tv Dave Cullen Parkland CSPAN March 4, 2019 6:45am-7:48am EST
[inaudible] widowers solomont for i fell in love with the bobcats that summer. and then the giant flood came and filled the building with mud. i mean, they're cats. they know how to survive floods. the more frightening thing was said afterwards the whole area was turned into a superfund site because all of the explosives they were making out there spread all over everything. they said there is a danger of inhaling explosives out there and they left worrying about the kittens inhaling explosives. >> well, you can read that story and more in the book "a girl's guide to >> another one that was a little
more -- >> are we ready? hello, everyone. welcome to the 2019 tucson festival of books. this panel is parkland, never again. it will end in one hour. please send your questions for a panelist. we have make setup on both sides of the isles so you can come up to the microphones and ask your questions. we will have about 15 to 20 minutes at the end for you to do that. the festival organizers would like to thank c-span booktv for sponsoring this location as well as diamond ventures for sponsoring the upcoming panel discussion. a couple things to keep in mind. dave will be signing his books. >> i didn't mean to distract. go ahead.
[laughter] .. i should be taking place at half an hour after the spindle ends. just be on the lookout for that at 5:30 p.m. at the university of arizona bookstore. book sales at the festival up as supporter festival in the literacy program funds so please do buy a copy of his book. you can also keep this event free and open to everyone by becoming a friend of the festival when by sponsor the 2020 festival of books in tucson. also please stop by the front booth or go online to tucson books.org for more information. last but not least, that would be wonderful if you cannot do that. [laughter] >> i did that as well i don't know if you heard. >> thank you.
it is my incredible honor to introduce dave. for the present and future of gun politics and policy and violence. so dave's presents us with might be the book end of an era of school shootings in the u.s. starting with the award-winning book of columbine. nearly 500 page book that unravels the columbine shooting for families and victims. for communities of survivors in american society more broadly. we are here to talk about his newest book parkland which is written over the course of the parkland shooting on valentine's day 2018. this book is wrapped around the parkland students who ruffle with the trauma and politics of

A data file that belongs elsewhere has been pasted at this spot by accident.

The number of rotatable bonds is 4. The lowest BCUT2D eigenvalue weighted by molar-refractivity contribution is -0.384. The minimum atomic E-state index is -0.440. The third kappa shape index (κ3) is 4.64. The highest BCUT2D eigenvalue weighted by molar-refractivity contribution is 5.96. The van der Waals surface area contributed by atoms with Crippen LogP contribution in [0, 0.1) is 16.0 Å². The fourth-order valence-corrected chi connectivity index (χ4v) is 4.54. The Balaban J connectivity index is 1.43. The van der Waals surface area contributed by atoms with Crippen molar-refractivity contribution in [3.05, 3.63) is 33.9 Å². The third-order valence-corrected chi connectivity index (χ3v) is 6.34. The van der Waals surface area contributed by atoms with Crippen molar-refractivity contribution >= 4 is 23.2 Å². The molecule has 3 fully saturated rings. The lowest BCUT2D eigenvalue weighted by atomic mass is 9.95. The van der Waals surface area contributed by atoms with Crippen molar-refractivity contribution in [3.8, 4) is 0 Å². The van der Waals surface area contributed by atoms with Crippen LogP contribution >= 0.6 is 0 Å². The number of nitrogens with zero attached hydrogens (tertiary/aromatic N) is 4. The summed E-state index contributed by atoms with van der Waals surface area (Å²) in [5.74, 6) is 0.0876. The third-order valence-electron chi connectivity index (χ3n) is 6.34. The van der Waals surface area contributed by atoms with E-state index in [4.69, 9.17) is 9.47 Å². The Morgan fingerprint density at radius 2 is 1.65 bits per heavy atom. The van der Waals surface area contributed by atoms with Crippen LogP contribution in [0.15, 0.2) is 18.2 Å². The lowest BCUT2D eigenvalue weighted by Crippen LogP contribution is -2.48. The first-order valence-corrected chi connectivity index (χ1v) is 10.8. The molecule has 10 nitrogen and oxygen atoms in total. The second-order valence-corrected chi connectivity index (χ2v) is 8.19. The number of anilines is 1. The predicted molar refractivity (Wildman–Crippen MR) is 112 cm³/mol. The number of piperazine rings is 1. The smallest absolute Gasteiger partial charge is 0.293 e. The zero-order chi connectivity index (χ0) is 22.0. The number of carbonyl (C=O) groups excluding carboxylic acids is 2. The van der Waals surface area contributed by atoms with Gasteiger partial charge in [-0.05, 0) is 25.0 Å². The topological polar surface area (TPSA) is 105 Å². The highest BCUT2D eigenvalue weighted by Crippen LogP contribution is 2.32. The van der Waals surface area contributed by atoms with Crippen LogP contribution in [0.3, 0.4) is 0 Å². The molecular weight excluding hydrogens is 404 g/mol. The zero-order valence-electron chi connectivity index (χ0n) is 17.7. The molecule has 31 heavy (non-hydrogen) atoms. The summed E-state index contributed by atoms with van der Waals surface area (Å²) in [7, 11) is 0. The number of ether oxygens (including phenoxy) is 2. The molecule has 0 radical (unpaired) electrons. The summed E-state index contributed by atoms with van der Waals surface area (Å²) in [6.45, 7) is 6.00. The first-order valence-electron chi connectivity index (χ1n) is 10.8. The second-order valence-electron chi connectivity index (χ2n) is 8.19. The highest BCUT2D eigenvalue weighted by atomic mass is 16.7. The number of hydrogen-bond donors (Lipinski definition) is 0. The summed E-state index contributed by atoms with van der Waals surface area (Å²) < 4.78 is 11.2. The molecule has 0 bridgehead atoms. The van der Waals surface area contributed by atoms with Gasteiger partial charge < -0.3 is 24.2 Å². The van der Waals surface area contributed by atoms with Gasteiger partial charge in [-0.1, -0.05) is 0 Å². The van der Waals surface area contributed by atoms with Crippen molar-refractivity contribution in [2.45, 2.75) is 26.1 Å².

surviving in active shooting and created a movement in the process. columbine was a chilling account of mass murder, parkland was something very different. with the washington post called one of the most uplifting books you will read all year. please join me in welcoming dave. [applause] >> thank you. it is good to be here. i was trained to figure out whether i've been here before because actually after the horrible incident with gabby gifford i work with a group out of columbia university which is also great to support. and they asked me to it come here -- i don't know the word, a local journalist were traumatized by it. and met with one of their houses up in the hills with several of them. and they try to do something with the festival that year end i'm not sure whether i did and i can't remember if this is my first run or not. that was a really powerful experience and i know just from that, i get just a little taste
of what you went there. i am sorry, you have to be one of the communities hit by this. in one of the communities on the list, alyssa keeps going ridiculously longer. now when somebody says aurora, we are to see which one. and now we have victims of multiple shootings in the parkland we said never again knowing that would be the last one, but that is what they're shooting for and hopefully in the semi- near future will be the truth. that is the goal. not just because you said nice things, i think the review i got everything that are trying to do. in -- i just thought i wanted to read her book.
i do want to read her book i am hopeful. >> thank you. i want to start with this question and start with your process of going from writing a book that took you ten years to write about columbine. [inaudible] >> it's not working? [inaudible] >> sorry. [inaudible] >> great. am i good? can you hear me? i want to talk about the question of trauma and secondary trauma that you experienced first in the course of writing columbine and the becoming the leading expert on active shootings and this became a full-time job talking about this. you write really profoundly at the beginning of parkland about what to begin to cover these active shootings.